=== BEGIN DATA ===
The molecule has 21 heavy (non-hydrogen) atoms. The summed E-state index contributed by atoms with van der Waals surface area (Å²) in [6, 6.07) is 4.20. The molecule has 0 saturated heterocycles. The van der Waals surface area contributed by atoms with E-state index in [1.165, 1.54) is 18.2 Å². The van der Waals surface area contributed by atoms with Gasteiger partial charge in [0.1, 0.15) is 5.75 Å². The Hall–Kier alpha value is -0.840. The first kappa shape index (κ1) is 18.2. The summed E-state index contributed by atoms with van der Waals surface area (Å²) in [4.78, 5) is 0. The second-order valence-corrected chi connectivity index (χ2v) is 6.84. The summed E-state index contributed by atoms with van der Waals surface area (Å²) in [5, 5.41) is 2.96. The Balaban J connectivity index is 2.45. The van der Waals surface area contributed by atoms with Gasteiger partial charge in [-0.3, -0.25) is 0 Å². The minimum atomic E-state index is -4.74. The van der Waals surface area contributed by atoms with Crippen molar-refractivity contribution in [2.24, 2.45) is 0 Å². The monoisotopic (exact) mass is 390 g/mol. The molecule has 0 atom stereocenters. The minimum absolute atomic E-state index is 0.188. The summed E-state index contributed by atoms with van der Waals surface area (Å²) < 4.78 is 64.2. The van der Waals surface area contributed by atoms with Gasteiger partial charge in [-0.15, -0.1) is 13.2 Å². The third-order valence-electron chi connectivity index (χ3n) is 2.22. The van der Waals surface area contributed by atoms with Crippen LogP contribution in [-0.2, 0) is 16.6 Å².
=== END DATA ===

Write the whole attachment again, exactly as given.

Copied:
The molecule has 21 heavy (non-hydrogen) atoms. The summed E-state index contributed by atoms with van der Waals surface area (Å²) in [6, 6.07) is 4.20. The molecule has 0 saturated heterocycles. The van der Waals surface area contributed by atoms with E-state index in [1.165, 1.54) is 18.2 Å². The van der Waals surface area contributed by atoms with Gasteiger partial charge in [0.1, 0.15) is 5.75 Å². The Hall–Kier alpha value is -0.840. The first kappa shape index (κ1) is 18.2. The summed E-state index contributed by atoms with van der Waals surface area (Å²) in [4.78, 5) is 0. The second-order valence-corrected chi connectivity index (χ2v) is 6.84. The summed E-state index contributed by atoms with van der Waals surface area (Å²) in [5, 5.41) is 2.96. The Balaban J connectivity index is 2.45. The van der Waals surface area contributed by atoms with Gasteiger partial charge in [-0.3, -0.25) is 0 Å². The minimum atomic E-state index is -4.74. The van der Waals surface area contributed by atoms with Crippen molar-refractivity contribution in [2.24, 2.45) is 0 Å². The monoisotopic (exact) mass is 390 g/mol. The molecule has 0 atom stereocenters. The minimum absolute atomic E-state index is 0.188. The summed E-state index contributed by atoms with van der Waals surface area (Å²) < 4.78 is 64.2. The van der Waals surface area contributed by atoms with Gasteiger partial charge in [-0.15, -0.1) is 13.2 Å². The third-order valence-electron chi connectivity index (χ3n) is 2.22. The van der Waals surface area contributed by atoms with Crippen LogP contribution in [-0.2, 0) is 16.6 Å².